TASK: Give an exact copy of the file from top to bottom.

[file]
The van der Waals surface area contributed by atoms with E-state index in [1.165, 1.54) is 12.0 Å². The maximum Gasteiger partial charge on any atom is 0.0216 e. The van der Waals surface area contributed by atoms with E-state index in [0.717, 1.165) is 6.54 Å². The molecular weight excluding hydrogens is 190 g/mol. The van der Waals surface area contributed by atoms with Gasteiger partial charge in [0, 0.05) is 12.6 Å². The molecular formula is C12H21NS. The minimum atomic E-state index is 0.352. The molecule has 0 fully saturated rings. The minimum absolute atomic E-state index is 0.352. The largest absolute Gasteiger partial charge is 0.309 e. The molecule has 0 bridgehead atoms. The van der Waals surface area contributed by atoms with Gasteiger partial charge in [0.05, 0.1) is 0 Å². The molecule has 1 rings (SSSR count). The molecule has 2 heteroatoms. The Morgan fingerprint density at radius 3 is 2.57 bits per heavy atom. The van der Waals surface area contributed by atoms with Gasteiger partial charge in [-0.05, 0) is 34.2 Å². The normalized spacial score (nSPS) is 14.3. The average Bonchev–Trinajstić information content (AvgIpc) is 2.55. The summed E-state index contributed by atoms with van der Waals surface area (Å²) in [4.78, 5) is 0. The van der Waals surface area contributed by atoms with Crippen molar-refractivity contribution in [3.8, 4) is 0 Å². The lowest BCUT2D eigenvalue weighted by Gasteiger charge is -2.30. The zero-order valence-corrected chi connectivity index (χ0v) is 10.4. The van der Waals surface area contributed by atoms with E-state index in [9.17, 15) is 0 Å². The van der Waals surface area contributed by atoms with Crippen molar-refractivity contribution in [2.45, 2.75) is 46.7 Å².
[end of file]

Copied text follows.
The van der Waals surface area contributed by atoms with E-state index in [1.165, 1.54) is 12.0 Å². The maximum Gasteiger partial charge on any atom is 0.0216 e. The van der Waals surface area contributed by atoms with E-state index in [0.717, 1.165) is 6.54 Å². The molecular weight excluding hydrogens is 190 g/mol. The van der Waals surface area contributed by atoms with Gasteiger partial charge in [0, 0.05) is 12.6 Å². The molecular formula is C12H21NS. The minimum atomic E-state index is 0.352. The molecule has 0 fully saturated rings. The minimum absolute atomic E-state index is 0.352. The largest absolute Gasteiger partial charge is 0.309 e. The molecule has 0 bridgehead atoms. The van der Waals surface area contributed by atoms with Gasteiger partial charge in [0.05, 0.1) is 0 Å². The molecule has 1 rings (SSSR count). The molecule has 2 heteroatoms. The Morgan fingerprint density at radius 3 is 2.57 bits per heavy atom. The van der Waals surface area contributed by atoms with Gasteiger partial charge in [-0.05, 0) is 34.2 Å². The normalized spacial score (nSPS) is 14.3. The average Bonchev–Trinajstić information content (AvgIpc) is 2.55. The summed E-state index contributed by atoms with van der Waals surface area (Å²) in [4.78, 5) is 0. The van der Waals surface area contributed by atoms with Crippen molar-refractivity contribution in [3.8, 4) is 0 Å². The lowest BCUT2D eigenvalue weighted by Gasteiger charge is -2.30. The zero-order valence-corrected chi connectivity index (χ0v) is 10.4. The van der Waals surface area contributed by atoms with E-state index in [9.17, 15) is 0 Å². The van der Waals surface area contributed by atoms with Crippen molar-refractivity contribution in [2.45, 2.75) is 46.7 Å².